CLYNELISH 14


The Clynelish 14 does not come by as easily as some of the other Highland whiskies in this part of the world. One of the major whiskies to be used in the Johnnie Walker Gold Reserve blend, Clynelish 14 has a long history of ups and downs. The site of the original distillery built in 1819, was next to the current Clynelish distillery. According to Michal Jackson’s, The Malt Whisky Companion the original distillery was shut down in 1968 as the new Clynelish distillery was completed in 1967. For a short while they ran simultaneously as Clynelish A and Clynelish B but it wasn’t financially viable to keep both operational at the same time. The original distillery was once again reopened  in 1969 and renamed Brora Distillery. A peated whisky was distilled on this site to cash in on a shortage of Islay whisky which was caused by a drought on the island.

Brora Distillery was mothballed in 1983 but the whisky is now one of the most rare and highly sought after whiskies in the world, costing approximately one thousand US dollars a bottle. This however, is my take not on the elusive Brora but the rather underrated Clynelish 14. 

The Clynelish 14.

Colour: A bright golden yellow hue.

Body: The whisky appears to have a light to medium body.

Nose: Notes of herbaceous flowery aromas followed by a sweet citrus fragrance.

Palate: Slightly sweet and malty with a hint of smoke.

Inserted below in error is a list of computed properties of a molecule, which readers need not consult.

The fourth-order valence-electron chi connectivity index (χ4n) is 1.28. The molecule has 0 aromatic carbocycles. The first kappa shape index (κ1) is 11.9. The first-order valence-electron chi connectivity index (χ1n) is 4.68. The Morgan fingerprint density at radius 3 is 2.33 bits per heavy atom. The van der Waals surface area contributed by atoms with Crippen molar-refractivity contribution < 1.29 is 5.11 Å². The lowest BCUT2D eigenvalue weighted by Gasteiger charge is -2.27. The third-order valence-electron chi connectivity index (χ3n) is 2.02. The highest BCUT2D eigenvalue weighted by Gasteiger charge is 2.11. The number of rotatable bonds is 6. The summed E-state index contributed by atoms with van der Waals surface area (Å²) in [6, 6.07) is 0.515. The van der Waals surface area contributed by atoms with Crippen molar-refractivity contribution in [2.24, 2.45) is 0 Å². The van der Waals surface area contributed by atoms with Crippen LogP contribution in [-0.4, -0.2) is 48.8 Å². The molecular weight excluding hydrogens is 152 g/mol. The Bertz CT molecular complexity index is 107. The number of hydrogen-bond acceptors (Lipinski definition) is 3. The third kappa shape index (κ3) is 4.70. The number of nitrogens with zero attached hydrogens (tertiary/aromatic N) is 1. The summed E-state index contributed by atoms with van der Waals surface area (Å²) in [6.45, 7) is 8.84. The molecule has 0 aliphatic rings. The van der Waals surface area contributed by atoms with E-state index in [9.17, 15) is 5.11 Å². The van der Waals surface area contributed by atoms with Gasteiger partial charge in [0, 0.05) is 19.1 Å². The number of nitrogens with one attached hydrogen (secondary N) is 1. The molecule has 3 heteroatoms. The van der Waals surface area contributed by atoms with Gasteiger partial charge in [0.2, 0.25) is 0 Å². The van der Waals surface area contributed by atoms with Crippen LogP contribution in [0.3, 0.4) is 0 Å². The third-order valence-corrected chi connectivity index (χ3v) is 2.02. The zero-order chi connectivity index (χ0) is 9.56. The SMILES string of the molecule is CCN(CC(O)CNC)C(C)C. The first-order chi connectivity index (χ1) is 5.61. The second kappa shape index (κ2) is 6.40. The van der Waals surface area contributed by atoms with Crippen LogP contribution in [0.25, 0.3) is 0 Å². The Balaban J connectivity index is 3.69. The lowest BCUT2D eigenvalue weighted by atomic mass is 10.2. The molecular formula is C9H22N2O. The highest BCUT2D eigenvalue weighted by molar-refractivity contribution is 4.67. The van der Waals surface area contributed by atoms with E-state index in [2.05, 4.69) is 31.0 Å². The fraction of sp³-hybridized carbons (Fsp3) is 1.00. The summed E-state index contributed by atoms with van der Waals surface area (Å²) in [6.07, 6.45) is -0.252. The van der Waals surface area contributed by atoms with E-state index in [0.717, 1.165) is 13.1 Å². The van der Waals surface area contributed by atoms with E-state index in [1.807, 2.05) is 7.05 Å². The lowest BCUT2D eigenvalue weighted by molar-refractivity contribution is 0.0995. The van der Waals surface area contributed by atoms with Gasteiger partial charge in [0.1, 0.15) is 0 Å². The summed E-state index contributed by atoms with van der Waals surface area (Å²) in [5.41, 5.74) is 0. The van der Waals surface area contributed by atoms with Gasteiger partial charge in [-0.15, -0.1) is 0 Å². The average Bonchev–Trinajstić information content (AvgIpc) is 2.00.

Finish: The sweetness maltiness fades on the palate to make way for saltiness. Slightly oaky spiciness with a dry finish.

The Clynelish 14.

Although I haven’t had the chance of give it a go myself but due to some of the maritime notes of the whisky I feel the Clynelish 14 will pair very well with a smoked salmon dish. One may also consider pairing it with any other firm fleshed sea fish. In the meantime here are some of my other whisky reviews, please do give them a read.

Please follow and like Eatsiprepeat.

LAPHROAIG 10

Laphroaig distillery is a single malt Scotch whisky distillery from Islay. It owes its origin of name after its location and proximity to Loch Laphroaig on the south coast of the Isle of Islay. The meaning of the toponym is widely believed to be ‘broad hollow by the bay’. Founded in 1815 by the Johnston it was closely held by the family for almost 140 years after which the distillery and brand changed hands a few times until final ownership rested in the hands of Beam Suntory a subsidiary of Suntory Holdings in 2014. The Royal Warrant of the Prince of Wales was awarded to Laphroaig by His Royal Highness The Price of Wales himself during his visit to the distillery in 1994.

The distillery on the coast. Source: laphroaig.com

Like most other whiskies from the area Laphroaig owes its flavours and aromas to the rich peat which is used to halt the germination process of the malted barley. The water comes from their damned reservoir which drew water from the Kilbride stream. The climate and the vicinity of its warehouse to the coast goes a long way in imparting unique flavours to the whisky. It has been one of my favourite whiskies for quite a few years now. Here’s my take on it. 

Colour: Bright gold.

Body: Full bodied.

Nose: Strong smoke and the salty sea air.

Palate: Sweet, salty and smoky.

Finish: The sweetness makes way for the saltiness while the almost medicinal smokiness lingers even after the whisky has been swallowed. 

The bright golden dram of the delicious Laphroiag 10.

Pairing: I have on occasions paired the Laphroaig 10 with smoked salmon carpaccio and smoked salmon mousse for the first course of a meal. Also one of my all time favourite pairings is the Laphroaig 10 with blue cheese. You can also read some of my other whisky reviews here.

Please follow and like Eatsiprepeat.